They said the earthworms are moving northwards because of climate change. In fact scientists have said many things will move northward because of habitat disruption in the south. But there are some very important questions we should ask: Will these lifeforms be able to find their required unique foods along these routes ? And how much of that food will there actually be if those routes become, as they've projected, high traffic areas for their species? Given altitudes and weather, can they fatten up enough and hibernate safely to survive winter through their migrations ? Also, keep in mind that there are a great lack wildlife corridors for safe travel with barriers such as highways and ever present danger from hunters as well. They will need all kinds of help from conservationists and the public in general to survive in sufficient numbers for healthy breeding populations. Is there any historical precendent that tells us this will work out okay, or are we relying on small pockets of successful experimental pilot projects which have never been tested on a massive scale ? What about testing these pilot program successes on a grand scale ? Not likely.

Image - AllPESTS.ORG
Here is a great link on Moles. This is one subject I've never seen in any of these studies regarding possible absence of moles in these supposedly infested earthworm forest locations. Many gardeners mistakenly believe moles eat and kill their precious vegetables and plants. This is false, they are after grubs and especially fond of earthworms. Unfortunately there are numerous chemical and other pest control companies who are only too happy to provide a means of killing these animals. Moles are actually in decline in many areas and little is done to see the impact this may have on increased earthworm populations. This is what tunnel vision does to real scientific research. Anyway, here is the link:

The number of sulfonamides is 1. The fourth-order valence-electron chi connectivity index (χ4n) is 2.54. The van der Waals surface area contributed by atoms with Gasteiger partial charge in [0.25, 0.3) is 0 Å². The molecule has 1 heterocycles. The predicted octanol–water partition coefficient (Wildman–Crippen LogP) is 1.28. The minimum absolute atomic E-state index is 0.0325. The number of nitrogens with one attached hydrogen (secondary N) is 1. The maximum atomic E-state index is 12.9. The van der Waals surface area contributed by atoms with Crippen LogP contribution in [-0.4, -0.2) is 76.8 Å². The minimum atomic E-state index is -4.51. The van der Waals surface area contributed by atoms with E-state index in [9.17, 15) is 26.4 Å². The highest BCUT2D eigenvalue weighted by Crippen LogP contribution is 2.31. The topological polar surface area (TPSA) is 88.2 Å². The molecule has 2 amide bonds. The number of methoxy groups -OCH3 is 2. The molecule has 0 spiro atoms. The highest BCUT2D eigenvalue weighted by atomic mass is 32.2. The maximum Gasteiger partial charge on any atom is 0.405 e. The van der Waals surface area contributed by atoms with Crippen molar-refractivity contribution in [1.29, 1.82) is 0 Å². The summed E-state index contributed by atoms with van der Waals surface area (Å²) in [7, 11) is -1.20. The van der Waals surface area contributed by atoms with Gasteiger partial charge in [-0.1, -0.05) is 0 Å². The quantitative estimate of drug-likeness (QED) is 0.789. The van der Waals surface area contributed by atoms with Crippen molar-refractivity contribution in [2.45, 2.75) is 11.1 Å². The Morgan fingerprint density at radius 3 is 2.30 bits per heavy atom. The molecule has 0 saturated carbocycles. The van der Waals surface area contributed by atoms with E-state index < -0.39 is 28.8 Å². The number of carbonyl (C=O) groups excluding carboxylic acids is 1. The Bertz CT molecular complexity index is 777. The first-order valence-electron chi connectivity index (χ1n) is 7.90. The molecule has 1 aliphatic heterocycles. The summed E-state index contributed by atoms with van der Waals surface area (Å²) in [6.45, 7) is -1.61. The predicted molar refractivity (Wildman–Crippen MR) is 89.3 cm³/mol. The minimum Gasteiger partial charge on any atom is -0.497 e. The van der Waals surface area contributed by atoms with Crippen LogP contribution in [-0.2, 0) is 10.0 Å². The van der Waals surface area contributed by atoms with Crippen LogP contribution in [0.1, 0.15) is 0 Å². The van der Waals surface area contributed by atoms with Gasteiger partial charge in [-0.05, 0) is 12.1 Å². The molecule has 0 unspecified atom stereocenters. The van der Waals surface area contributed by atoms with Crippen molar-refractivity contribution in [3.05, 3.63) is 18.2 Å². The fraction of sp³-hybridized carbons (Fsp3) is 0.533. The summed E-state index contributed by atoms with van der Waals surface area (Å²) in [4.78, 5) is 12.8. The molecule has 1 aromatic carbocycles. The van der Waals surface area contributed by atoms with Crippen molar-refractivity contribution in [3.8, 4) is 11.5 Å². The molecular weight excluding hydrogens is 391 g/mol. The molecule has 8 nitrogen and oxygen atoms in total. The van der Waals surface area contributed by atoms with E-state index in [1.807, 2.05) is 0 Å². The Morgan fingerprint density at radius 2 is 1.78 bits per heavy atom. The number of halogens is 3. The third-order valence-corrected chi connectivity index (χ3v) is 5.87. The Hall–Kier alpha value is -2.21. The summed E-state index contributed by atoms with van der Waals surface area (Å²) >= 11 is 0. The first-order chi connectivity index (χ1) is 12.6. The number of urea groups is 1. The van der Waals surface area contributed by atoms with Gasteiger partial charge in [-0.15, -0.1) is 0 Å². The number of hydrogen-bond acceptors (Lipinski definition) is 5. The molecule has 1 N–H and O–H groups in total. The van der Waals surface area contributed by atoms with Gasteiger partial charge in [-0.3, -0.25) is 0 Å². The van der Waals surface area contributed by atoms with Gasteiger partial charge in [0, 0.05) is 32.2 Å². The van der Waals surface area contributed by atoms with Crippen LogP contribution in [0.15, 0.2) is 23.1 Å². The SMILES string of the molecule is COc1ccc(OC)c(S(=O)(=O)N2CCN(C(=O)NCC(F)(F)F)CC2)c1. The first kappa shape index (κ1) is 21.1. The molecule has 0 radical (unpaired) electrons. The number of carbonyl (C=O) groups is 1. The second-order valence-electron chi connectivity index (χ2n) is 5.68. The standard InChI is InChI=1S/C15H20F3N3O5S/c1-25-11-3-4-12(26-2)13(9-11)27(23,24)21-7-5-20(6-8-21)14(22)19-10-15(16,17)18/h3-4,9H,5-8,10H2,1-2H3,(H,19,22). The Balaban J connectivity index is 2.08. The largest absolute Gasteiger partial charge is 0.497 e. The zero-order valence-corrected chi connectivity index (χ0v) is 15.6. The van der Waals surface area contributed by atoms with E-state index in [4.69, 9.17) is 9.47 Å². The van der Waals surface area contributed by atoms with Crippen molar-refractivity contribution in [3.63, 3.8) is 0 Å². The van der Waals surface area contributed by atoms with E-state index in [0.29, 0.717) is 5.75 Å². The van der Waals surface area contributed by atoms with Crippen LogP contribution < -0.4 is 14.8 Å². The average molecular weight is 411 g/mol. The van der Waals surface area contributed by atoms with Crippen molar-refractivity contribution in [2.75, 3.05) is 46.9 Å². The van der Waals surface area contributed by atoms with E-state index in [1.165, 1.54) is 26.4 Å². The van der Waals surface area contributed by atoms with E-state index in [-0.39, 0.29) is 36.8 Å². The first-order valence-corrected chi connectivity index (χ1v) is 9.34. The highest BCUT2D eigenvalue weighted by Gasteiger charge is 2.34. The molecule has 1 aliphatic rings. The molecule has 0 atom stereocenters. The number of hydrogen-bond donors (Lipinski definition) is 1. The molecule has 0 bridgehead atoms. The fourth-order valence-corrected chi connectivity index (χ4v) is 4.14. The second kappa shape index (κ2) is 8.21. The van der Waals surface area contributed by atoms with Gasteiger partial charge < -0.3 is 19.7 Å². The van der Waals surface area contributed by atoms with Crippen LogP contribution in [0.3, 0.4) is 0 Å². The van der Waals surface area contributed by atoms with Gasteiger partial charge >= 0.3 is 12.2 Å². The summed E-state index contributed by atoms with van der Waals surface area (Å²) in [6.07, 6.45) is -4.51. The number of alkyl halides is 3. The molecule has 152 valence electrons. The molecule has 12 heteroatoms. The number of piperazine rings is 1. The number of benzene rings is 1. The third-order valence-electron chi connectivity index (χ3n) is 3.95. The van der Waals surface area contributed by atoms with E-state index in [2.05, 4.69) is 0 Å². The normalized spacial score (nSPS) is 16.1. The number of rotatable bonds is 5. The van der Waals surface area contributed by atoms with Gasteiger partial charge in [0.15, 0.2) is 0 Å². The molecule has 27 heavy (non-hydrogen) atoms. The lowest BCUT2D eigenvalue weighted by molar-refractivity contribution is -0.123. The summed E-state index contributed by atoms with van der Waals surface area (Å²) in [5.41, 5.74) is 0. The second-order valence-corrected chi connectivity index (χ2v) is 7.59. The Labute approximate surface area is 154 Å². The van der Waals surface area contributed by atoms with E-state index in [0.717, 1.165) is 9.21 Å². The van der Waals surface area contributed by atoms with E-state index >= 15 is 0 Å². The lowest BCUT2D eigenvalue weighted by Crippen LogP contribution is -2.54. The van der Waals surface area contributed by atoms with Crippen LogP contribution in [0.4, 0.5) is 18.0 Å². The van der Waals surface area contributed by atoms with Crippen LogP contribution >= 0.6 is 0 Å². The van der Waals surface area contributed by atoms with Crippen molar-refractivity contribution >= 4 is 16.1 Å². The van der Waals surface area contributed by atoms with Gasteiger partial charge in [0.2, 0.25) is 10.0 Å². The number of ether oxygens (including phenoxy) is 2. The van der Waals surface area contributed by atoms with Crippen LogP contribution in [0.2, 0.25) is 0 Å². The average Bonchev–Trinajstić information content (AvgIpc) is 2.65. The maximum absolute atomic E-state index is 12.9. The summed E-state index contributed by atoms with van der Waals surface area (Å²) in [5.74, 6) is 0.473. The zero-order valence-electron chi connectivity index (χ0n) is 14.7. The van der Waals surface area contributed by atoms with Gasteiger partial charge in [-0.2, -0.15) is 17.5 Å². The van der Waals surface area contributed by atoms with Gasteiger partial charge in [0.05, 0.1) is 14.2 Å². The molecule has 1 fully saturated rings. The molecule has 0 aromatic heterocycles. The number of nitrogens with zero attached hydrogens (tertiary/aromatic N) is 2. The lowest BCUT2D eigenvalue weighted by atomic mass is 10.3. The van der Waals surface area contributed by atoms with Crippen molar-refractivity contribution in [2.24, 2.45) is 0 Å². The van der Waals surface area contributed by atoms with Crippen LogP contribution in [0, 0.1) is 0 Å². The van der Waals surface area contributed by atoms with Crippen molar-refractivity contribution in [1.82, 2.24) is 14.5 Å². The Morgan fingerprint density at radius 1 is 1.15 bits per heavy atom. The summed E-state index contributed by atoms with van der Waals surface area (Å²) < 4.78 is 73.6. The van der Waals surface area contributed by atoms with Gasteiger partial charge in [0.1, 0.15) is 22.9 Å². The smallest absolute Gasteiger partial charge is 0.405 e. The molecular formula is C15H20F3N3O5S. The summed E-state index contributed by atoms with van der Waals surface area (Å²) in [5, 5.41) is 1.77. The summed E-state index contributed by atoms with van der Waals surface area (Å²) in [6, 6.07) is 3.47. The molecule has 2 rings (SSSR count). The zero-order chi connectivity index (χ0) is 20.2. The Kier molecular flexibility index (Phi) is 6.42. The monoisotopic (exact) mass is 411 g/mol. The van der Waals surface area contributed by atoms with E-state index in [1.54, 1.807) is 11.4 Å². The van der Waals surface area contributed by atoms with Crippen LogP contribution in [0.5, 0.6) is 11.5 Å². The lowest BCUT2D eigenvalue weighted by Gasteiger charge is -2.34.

I suppose what puzzled me most was the absence of any talk about lack of earthworm predators in general. Many creatures eat earthworms. Small snakes, moles, toads, numerous birds, ants, mites, centipedes, etc, etc, etc. But again, no mention of whether or not they even bothered to look for these and if absent, why ? Were any of the earthworm infested locations ever improved by the reintroduction of any of these predators ? We'll never know. Almost every negative research paper I've ever read never once addresses these major topics. Here are a couple more interesting links for reading.